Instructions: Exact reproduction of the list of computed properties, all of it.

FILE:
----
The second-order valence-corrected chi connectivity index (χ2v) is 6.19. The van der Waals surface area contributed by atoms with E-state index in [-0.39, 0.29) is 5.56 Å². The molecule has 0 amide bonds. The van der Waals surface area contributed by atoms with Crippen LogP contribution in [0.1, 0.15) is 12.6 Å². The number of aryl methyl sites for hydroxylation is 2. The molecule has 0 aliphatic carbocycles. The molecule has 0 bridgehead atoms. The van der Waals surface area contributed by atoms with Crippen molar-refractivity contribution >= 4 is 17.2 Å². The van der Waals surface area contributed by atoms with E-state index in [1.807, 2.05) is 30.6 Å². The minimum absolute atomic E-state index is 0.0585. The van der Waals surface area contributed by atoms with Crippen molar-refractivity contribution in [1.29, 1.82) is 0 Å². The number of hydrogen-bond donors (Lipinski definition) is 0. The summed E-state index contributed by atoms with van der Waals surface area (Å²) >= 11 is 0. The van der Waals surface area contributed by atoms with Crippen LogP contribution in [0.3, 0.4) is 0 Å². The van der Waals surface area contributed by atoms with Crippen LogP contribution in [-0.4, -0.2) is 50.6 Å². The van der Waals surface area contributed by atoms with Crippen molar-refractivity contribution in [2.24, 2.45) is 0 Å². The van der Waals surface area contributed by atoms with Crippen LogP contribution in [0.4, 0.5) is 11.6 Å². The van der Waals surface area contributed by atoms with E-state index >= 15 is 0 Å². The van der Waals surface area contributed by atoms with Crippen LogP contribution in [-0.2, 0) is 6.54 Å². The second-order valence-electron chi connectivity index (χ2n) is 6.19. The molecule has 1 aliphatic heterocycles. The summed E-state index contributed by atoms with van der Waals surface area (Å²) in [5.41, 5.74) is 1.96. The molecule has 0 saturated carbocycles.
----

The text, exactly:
The second-order valence-corrected chi connectivity index (χ2v) is 6.19. The van der Waals surface area contributed by atoms with E-state index in [-0.39, 0.29) is 5.56 Å². The molecule has 0 amide bonds. The van der Waals surface area contributed by atoms with Crippen LogP contribution in [0.1, 0.15) is 12.6 Å². The number of aryl methyl sites for hydroxylation is 2. The molecule has 0 aliphatic carbocycles. The molecule has 0 bridgehead atoms. The van der Waals surface area contributed by atoms with Crippen molar-refractivity contribution >= 4 is 17.2 Å². The van der Waals surface area contributed by atoms with E-state index in [1.807, 2.05) is 30.6 Å². The minimum absolute atomic E-state index is 0.0585. The van der Waals surface area contributed by atoms with Crippen molar-refractivity contribution in [1.29, 1.82) is 0 Å². The number of hydrogen-bond donors (Lipinski definition) is 0. The summed E-state index contributed by atoms with van der Waals surface area (Å²) >= 11 is 0. The van der Waals surface area contributed by atoms with Crippen LogP contribution in [0.3, 0.4) is 0 Å². The van der Waals surface area contributed by atoms with Crippen LogP contribution in [-0.4, -0.2) is 50.6 Å². The van der Waals surface area contributed by atoms with Crippen molar-refractivity contribution in [2.24, 2.45) is 0 Å². The van der Waals surface area contributed by atoms with Crippen LogP contribution in [0.4, 0.5) is 11.6 Å². The van der Waals surface area contributed by atoms with E-state index >= 15 is 0 Å². The van der Waals surface area contributed by atoms with Crippen LogP contribution in [-0.2, 0) is 6.54 Å². The second-order valence-electron chi connectivity index (χ2n) is 6.19. The molecule has 1 aliphatic heterocycles. The summed E-state index contributed by atoms with van der Waals surface area (Å²) in [5.41, 5.74) is 1.96. The molecule has 0 saturated carbocycles.